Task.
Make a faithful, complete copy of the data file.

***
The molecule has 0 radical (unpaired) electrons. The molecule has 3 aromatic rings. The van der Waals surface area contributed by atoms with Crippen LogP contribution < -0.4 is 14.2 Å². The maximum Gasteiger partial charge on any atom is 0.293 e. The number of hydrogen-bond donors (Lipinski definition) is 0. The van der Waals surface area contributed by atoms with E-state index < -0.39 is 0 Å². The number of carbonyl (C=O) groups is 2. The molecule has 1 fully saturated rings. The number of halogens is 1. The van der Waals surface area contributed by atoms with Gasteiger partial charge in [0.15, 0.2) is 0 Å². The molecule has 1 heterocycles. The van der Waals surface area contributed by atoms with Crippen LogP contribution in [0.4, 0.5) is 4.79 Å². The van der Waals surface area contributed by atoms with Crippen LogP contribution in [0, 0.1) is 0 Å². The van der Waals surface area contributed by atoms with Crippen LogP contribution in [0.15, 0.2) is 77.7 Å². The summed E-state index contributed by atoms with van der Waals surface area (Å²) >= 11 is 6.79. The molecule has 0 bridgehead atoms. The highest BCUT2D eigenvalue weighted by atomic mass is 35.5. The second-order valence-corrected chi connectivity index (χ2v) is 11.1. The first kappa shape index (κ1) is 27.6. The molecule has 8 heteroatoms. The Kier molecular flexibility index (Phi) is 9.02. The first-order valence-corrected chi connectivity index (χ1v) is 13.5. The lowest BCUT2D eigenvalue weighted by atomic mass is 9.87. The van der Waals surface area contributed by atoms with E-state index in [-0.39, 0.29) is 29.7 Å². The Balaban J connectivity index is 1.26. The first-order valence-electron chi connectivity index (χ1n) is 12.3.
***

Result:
The molecule has 0 radical (unpaired) electrons. The molecule has 3 aromatic rings. The van der Waals surface area contributed by atoms with Crippen LogP contribution < -0.4 is 14.2 Å². The maximum Gasteiger partial charge on any atom is 0.293 e. The number of hydrogen-bond donors (Lipinski definition) is 0. The van der Waals surface area contributed by atoms with E-state index < -0.39 is 0 Å². The number of carbonyl (C=O) groups is 2. The molecule has 1 fully saturated rings. The number of halogens is 1. The van der Waals surface area contributed by atoms with Gasteiger partial charge in [0.15, 0.2) is 0 Å². The molecule has 1 heterocycles. The van der Waals surface area contributed by atoms with Crippen LogP contribution in [0.4, 0.5) is 4.79 Å². The van der Waals surface area contributed by atoms with Crippen LogP contribution in [0, 0.1) is 0 Å². The van der Waals surface area contributed by atoms with Crippen LogP contribution in [0.15, 0.2) is 77.7 Å². The summed E-state index contributed by atoms with van der Waals surface area (Å²) >= 11 is 6.79. The molecule has 0 bridgehead atoms. The highest BCUT2D eigenvalue weighted by atomic mass is 35.5. The second-order valence-corrected chi connectivity index (χ2v) is 11.1. The first kappa shape index (κ1) is 27.6. The molecule has 8 heteroatoms. The Kier molecular flexibility index (Phi) is 9.02. The first-order valence-corrected chi connectivity index (χ1v) is 13.5. The lowest BCUT2D eigenvalue weighted by atomic mass is 9.87. The van der Waals surface area contributed by atoms with E-state index in [-0.39, 0.29) is 29.7 Å². The Balaban J connectivity index is 1.26. The first-order valence-electron chi connectivity index (χ1n) is 12.3.